I'm tempted to nitpick at some of the movie's cliche "Hollywood" moments, but it's simply incredible to think this was John Singleton's debut. Boyz N The Hood is complicated, tragic, defiant, and ultimately a landmark in the history of American cinema.
In the vein of Spike Lee's "in your face" political statements, Boyz N the Hood falls flat despite some moments of greatness. Singleton's praise as a writer/director seems somewhat overblown. Nevertheless, this solid depiction of the life in the "hood" features a great turn by Fishburne, whose societal statements are still in tune with today's realities.
A landmark of its genre, though it's pretty dated today. The acting is excellent all around - every performance was genuine and engrossing. The loose plot dragged in places, the story did not seem to be on par with the characters - but there are a number of genuinely intense moments. The overbearing music score ruined several scenes, quashing the drama with melodramatic sentimentality.
Its soundtrack hasn't exactly aged well, but really, the sympathetic characters and gritty presentation transcend any minute flaws or awkwardness. Fishburne's truth-bomb monologue on gentrification is built to and earned, and aside from that, it's never preachy or didactic; just honest, intimate, and vital.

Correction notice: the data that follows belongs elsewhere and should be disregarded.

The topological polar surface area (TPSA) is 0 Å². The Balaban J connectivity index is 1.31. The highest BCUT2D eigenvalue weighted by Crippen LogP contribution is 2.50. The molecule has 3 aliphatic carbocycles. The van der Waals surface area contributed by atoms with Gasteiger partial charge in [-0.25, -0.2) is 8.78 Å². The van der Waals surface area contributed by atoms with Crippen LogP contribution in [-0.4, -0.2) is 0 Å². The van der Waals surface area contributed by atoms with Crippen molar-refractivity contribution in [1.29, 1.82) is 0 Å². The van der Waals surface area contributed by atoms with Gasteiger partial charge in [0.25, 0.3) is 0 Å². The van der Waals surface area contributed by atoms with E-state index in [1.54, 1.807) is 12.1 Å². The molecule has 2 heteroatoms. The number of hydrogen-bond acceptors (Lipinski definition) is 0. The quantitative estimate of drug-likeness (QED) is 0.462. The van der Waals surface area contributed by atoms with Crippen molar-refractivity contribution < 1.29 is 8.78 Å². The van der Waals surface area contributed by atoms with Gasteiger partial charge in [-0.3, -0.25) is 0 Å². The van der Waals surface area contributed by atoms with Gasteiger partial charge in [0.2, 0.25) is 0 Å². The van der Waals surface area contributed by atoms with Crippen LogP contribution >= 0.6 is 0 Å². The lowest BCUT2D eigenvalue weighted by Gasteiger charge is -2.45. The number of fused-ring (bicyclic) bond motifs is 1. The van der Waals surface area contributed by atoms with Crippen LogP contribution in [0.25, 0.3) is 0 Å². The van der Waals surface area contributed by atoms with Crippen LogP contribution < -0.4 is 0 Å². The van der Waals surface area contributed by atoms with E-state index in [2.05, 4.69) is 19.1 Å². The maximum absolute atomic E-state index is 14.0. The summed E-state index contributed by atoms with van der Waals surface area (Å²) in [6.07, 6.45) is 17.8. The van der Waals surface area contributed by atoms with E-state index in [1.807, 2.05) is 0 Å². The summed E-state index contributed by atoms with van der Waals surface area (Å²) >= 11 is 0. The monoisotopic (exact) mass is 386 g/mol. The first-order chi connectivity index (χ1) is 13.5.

I didn't love or hate Boyz N the Hood. It felt like overrated diet Spike Lee and came off more like a diluted episode of Yo MTV Raps than a platform for the few nuggets of wisdom Laurence Fishburne's character imparted. Ice Cube was fun and I'm sure this is Cuba Gooding Jr's only good performance. Fishburne was great and there wasn't enough Angela Bassett. There's never enough Angela Bassett...
It is dated watching it now, which I guess is obvious with it being so contemporary when released. The clothes and the music will always give this movie a firm timestamp. Ice Cube is the scene stealer in every one he is involved with. A great screen debut